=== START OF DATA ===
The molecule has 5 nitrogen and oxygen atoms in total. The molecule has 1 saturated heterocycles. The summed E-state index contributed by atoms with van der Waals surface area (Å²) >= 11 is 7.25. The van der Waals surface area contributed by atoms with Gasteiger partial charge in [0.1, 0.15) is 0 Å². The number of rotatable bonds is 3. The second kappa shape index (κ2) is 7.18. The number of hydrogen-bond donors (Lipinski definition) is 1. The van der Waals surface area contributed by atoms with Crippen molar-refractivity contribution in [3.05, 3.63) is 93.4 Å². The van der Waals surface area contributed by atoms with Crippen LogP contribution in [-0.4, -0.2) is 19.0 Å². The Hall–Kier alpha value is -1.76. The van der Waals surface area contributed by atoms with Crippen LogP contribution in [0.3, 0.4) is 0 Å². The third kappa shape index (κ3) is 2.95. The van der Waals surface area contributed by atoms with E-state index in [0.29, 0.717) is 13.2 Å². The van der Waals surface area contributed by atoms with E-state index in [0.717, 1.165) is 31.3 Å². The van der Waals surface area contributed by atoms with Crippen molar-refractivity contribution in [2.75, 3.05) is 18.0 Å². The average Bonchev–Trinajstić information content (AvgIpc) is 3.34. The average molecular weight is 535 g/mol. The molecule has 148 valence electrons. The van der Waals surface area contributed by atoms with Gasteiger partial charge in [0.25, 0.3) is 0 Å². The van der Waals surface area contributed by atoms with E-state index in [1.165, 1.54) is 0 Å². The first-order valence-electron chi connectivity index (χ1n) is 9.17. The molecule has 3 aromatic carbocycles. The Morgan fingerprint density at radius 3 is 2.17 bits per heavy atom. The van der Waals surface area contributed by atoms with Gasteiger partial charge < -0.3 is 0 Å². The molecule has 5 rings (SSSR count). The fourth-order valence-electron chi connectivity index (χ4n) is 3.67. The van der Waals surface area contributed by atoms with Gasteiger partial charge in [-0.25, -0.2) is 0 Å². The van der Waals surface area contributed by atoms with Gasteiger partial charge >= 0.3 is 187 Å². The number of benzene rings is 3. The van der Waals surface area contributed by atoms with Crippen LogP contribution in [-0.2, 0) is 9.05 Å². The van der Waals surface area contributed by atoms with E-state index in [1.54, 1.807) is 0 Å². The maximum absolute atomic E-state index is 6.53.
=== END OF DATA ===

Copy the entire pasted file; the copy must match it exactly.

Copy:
The molecule has 5 nitrogen and oxygen atoms in total. The molecule has 1 saturated heterocycles. The summed E-state index contributed by atoms with van der Waals surface area (Å²) >= 11 is 7.25. The van der Waals surface area contributed by atoms with Gasteiger partial charge in [0.1, 0.15) is 0 Å². The number of rotatable bonds is 3. The second kappa shape index (κ2) is 7.18. The number of hydrogen-bond donors (Lipinski definition) is 1. The van der Waals surface area contributed by atoms with Crippen molar-refractivity contribution in [3.05, 3.63) is 93.4 Å². The van der Waals surface area contributed by atoms with Crippen LogP contribution in [-0.4, -0.2) is 19.0 Å². The Hall–Kier alpha value is -1.76. The van der Waals surface area contributed by atoms with Crippen LogP contribution in [0.3, 0.4) is 0 Å². The third kappa shape index (κ3) is 2.95. The van der Waals surface area contributed by atoms with E-state index in [0.29, 0.717) is 13.2 Å². The van der Waals surface area contributed by atoms with E-state index in [0.717, 1.165) is 31.3 Å². The van der Waals surface area contributed by atoms with Crippen molar-refractivity contribution in [2.75, 3.05) is 18.0 Å². The average Bonchev–Trinajstić information content (AvgIpc) is 3.34. The average molecular weight is 535 g/mol. The molecule has 148 valence electrons. The van der Waals surface area contributed by atoms with Gasteiger partial charge in [0.25, 0.3) is 0 Å². The van der Waals surface area contributed by atoms with E-state index in [1.165, 1.54) is 0 Å². The first-order valence-electron chi connectivity index (χ1n) is 9.17. The molecule has 3 aromatic carbocycles. The Morgan fingerprint density at radius 3 is 2.17 bits per heavy atom. The van der Waals surface area contributed by atoms with Gasteiger partial charge < -0.3 is 0 Å². The molecule has 5 rings (SSSR count). The fourth-order valence-electron chi connectivity index (χ4n) is 3.67. The van der Waals surface area contributed by atoms with Gasteiger partial charge in [-0.25, -0.2) is 0 Å². The van der Waals surface area contributed by atoms with Gasteiger partial charge >= 0.3 is 187 Å². The number of benzene rings is 3. The van der Waals surface area contributed by atoms with Crippen LogP contribution in [-0.2, 0) is 9.05 Å². The van der Waals surface area contributed by atoms with E-state index in [1.54, 1.807) is 0 Å². The maximum absolute atomic E-state index is 6.53.